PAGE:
I don’t see the point of playing this game unless I make it a variant on the one where everybody owns up to the book he or she is most ashamed never to have read. The fallen idol whose fate leaves me by far the most uneasy—uncertain, that is, whether the fall is his or mine—is Manet. It keeps happening without my being wholly aware of it. This spring in Chicago, for instance, I realized at the end of a morning in the Art Institute that I had spent long minutes absorbed in the naiveties of a Delacroix lion hunt—wondering at the way the absurd wish-fulfillment called “North Africa” managed to focus and concentrate the painter’s energies, producing a green and blue like nobody else’s—and I’d never looked, for more than a moment or two, at Manet’s street-people on the opposite wall of the gallery. “Velazquez kitsch,” I found myself murmuring when I did. Whereas what Delacroix had done with Rubens! I think the process began some years ago in Munich, where Manet’s Luncheon in the Studio hangs—or did then—next to an early, simple-minded Cézanne called The Railway Crossing. I remember feeling a little guilty at the depth of my boredom with the Luncheon, and then abandoning myself, guiltless and gleeful, to Cézanne’s preposterous piece-by-piece assembly of a world.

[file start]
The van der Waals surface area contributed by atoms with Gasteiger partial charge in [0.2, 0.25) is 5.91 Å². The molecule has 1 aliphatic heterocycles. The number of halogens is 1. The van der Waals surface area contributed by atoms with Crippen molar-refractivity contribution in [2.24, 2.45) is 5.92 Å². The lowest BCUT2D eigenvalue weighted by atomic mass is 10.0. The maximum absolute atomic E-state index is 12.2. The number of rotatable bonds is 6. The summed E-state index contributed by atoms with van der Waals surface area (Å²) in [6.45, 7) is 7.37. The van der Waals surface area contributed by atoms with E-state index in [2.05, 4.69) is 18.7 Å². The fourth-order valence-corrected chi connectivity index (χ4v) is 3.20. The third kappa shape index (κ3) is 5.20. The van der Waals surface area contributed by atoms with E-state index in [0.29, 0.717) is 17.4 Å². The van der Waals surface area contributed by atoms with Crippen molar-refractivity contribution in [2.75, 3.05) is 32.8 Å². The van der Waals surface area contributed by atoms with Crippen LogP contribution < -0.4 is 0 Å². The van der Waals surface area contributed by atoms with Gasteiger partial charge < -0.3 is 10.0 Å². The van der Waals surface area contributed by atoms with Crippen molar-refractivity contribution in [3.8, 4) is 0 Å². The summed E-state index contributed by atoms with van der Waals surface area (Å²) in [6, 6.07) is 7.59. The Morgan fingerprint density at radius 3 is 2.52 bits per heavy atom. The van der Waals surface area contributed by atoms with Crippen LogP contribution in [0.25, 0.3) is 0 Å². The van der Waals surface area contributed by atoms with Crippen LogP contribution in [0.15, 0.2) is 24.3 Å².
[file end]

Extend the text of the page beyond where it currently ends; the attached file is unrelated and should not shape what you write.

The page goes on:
more from Threepenny Review here.